A FOOD PLAYGROUND IN BOLOGNA DEVOTED TO SHOWING OFF THE MARVELS OF ITALIAN PRODUCE AND COOKING, BRINGING THE FAMOUSLY PAROCHIAL REGIONS UNDER ONE BIG ROOF, HAS AMBITIONS TO ATTRACT SIX MILLION VISITORS A YEAR.
Rome might be the famed Eternal City, and Venice upon her lagoon La Serenissima, but the central Italian town of Bologna enjoys three equally apt monikers. It is La Grassa (the fat), on account of its calorific cuisine; La Rossa (the red), in honour of its roseate brick and stucco medieval streetscapes; and for the depth of its erudition, Europe’s oldest university town is laureled La Dotta (the learned). It is also, on the mid-December night I arrive, with the temperature nudging zero and an icy upland wind barrelling in from the Apennines, La Fredda (the cold).
On my first visit, more than half a lifetime ago, I wandered beneath the city’s covered walkways – catching only a slice of Bologna’s unparalleled 40km network of porticoes – in a state of wide-eyed wonderment. I’d never seen a culinary display of such splendour. It wasn’t just the sumptuous pasta and risotto dishes beckoning me from the windows of the gastronomie. On display were platters of verdant leaf, alarm bell-red tomatoes, slightly doughy spheres of white burrata, plump grey-green olives, slices of vibrant orange, translucent shards of sliced fennel seasoned only with cracked pepper and olive oil. The produce was in a state of ripe and preened perfection.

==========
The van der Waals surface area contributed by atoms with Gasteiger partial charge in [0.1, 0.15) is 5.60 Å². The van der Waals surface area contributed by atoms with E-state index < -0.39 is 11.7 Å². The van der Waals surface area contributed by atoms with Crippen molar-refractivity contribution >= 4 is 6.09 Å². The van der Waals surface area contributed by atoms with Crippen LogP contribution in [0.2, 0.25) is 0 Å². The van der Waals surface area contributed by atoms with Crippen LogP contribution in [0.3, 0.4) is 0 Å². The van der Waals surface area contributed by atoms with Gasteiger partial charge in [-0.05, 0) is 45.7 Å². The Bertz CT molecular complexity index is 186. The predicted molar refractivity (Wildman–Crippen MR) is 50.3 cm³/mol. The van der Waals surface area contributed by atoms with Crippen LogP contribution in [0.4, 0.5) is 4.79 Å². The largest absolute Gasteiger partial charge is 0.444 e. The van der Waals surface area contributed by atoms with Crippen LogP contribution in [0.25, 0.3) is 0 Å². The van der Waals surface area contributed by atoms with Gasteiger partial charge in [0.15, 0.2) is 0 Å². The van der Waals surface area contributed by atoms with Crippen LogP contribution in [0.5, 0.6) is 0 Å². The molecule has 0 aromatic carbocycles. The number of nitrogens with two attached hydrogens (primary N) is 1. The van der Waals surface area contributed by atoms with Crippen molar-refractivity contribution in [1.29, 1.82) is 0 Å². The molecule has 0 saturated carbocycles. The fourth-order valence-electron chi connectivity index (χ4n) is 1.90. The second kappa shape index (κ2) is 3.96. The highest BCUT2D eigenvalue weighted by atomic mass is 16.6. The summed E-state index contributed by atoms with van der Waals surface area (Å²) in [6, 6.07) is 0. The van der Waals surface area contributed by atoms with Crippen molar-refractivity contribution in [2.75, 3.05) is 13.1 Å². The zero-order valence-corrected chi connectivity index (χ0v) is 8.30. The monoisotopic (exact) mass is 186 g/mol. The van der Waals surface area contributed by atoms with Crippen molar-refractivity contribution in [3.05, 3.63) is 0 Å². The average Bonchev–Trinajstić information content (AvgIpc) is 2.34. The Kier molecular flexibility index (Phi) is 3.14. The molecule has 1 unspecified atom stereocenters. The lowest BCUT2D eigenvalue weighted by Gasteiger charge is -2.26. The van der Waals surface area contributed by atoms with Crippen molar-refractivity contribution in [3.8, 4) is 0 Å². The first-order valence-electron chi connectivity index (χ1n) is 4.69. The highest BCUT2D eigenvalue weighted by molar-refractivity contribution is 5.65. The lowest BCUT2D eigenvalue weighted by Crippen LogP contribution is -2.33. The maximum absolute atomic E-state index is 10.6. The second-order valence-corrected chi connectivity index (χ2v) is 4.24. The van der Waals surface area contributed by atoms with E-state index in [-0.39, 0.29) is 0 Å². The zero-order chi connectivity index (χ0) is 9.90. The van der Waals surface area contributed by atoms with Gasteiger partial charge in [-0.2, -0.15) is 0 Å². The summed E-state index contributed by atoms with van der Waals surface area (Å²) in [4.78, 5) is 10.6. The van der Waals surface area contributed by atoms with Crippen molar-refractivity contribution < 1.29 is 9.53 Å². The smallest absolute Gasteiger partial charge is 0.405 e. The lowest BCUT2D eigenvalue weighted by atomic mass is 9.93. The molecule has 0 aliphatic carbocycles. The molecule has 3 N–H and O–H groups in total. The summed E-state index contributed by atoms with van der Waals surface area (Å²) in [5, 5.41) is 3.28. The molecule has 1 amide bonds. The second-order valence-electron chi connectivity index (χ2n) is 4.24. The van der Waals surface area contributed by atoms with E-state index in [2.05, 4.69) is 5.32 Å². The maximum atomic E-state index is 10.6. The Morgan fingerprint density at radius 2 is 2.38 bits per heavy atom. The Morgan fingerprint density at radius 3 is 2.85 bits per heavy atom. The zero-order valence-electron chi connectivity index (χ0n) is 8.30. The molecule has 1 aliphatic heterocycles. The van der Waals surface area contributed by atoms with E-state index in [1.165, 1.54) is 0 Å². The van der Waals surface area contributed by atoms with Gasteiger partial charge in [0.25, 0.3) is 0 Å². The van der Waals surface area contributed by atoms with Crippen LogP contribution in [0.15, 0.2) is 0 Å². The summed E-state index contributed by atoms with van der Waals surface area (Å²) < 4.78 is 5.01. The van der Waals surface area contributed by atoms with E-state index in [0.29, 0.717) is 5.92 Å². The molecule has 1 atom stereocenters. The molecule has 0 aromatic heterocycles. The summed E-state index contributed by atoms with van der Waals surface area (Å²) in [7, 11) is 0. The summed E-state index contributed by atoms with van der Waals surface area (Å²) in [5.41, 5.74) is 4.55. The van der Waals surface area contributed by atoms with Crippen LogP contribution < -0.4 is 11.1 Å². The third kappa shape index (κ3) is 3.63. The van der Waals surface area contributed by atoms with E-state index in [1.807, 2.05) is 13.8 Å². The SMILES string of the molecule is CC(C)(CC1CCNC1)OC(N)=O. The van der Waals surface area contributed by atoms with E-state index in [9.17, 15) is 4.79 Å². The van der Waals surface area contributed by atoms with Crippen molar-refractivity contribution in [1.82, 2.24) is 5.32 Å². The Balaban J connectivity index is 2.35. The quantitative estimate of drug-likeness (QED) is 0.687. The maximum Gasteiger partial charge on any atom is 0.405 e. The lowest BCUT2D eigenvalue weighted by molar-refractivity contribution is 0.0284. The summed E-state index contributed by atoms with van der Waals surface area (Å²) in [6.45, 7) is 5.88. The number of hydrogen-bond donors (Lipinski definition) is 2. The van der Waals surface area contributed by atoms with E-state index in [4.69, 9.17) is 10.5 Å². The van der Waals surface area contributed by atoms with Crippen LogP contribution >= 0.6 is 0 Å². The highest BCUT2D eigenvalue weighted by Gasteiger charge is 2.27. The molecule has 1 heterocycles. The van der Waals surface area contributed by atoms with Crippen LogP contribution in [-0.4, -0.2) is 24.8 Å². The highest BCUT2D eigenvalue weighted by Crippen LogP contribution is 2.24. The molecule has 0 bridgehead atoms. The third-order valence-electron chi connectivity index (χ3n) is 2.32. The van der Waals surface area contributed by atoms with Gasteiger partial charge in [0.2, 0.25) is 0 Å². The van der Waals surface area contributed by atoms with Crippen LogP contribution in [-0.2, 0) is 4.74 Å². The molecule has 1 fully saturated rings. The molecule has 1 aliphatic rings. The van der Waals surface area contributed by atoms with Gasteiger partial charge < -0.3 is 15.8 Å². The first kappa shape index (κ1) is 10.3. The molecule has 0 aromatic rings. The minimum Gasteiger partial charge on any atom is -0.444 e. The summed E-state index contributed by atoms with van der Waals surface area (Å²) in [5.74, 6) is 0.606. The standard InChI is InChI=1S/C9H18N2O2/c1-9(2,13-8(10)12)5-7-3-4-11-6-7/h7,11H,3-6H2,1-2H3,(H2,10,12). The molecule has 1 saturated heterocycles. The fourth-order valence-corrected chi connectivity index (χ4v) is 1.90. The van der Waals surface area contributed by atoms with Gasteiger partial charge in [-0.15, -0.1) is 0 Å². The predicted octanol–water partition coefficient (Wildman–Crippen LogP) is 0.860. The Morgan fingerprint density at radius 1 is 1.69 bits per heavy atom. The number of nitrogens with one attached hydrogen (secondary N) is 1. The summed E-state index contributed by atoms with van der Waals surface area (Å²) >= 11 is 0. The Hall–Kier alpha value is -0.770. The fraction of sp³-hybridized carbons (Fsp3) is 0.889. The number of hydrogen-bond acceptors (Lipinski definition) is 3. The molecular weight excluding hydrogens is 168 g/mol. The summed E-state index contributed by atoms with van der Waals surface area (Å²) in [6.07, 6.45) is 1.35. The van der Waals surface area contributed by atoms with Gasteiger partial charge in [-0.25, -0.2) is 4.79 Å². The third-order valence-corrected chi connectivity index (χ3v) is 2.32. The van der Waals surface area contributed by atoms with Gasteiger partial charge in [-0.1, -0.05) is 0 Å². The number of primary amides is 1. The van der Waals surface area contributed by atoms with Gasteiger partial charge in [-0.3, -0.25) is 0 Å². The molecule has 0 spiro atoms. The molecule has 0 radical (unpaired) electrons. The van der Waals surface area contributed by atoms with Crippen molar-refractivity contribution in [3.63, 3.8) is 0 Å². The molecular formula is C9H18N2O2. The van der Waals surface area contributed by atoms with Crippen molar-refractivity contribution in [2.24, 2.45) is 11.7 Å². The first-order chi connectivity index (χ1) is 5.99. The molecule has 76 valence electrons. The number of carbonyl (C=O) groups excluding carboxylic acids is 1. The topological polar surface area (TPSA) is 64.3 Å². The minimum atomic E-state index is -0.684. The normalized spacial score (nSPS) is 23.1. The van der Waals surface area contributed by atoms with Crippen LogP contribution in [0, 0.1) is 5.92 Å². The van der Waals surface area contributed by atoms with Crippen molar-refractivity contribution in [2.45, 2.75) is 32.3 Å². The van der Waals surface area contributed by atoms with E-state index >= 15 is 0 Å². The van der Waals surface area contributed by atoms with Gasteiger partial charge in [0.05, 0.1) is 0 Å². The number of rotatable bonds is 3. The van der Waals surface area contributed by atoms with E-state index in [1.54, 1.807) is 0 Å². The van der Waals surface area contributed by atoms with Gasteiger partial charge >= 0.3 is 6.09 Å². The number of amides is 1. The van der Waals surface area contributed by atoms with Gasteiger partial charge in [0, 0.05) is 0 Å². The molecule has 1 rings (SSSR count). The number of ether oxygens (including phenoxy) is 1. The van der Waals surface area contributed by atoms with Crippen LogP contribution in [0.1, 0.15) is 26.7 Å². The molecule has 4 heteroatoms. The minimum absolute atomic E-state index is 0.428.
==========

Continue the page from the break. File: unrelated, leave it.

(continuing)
But that was a summer long ago. In winter, as I discover when I stroll into the old quarter for a morning coffee and cornetto at a local bar, the display windows of the Quadrilatero market are brimming with heavier fare. There are shanks of crusted prosciutto and bollardsized balls of mortadella – a local specialty, all pink and white and studded with peppercorns. Vast tureens are filled to overflowing with homemade tortellini and capelletti, fettuccine for ragù (the origin of our spaghetti Bolognese). Sausages sprout like tubers from window displays decorated with Christmas touches: pine cones, fake red cherries. The centrepiece is invariably a wheel of aged of Parmigiano-Reggiano cloven by a mighty blow to reveal its fine granular texture. I’m putting on kilos just looking at this stuff.
Bologna’s indisputable reputation as Italy’s food, or at least produce, capital made it impossible for Oscar Farinetti, founder and head of the global Eataly chain, to look past the fat city when scheming up his latest, and most ambitious, culinary emporium. The result is FICO: Eataly World. Twenty minutes from the historic quarter on the FICO shuttle, this sprawling 100,000sqm Foodland is a kind of permanent Easter show with class. FICO stands for Fabbrica Italiana Contadina, and it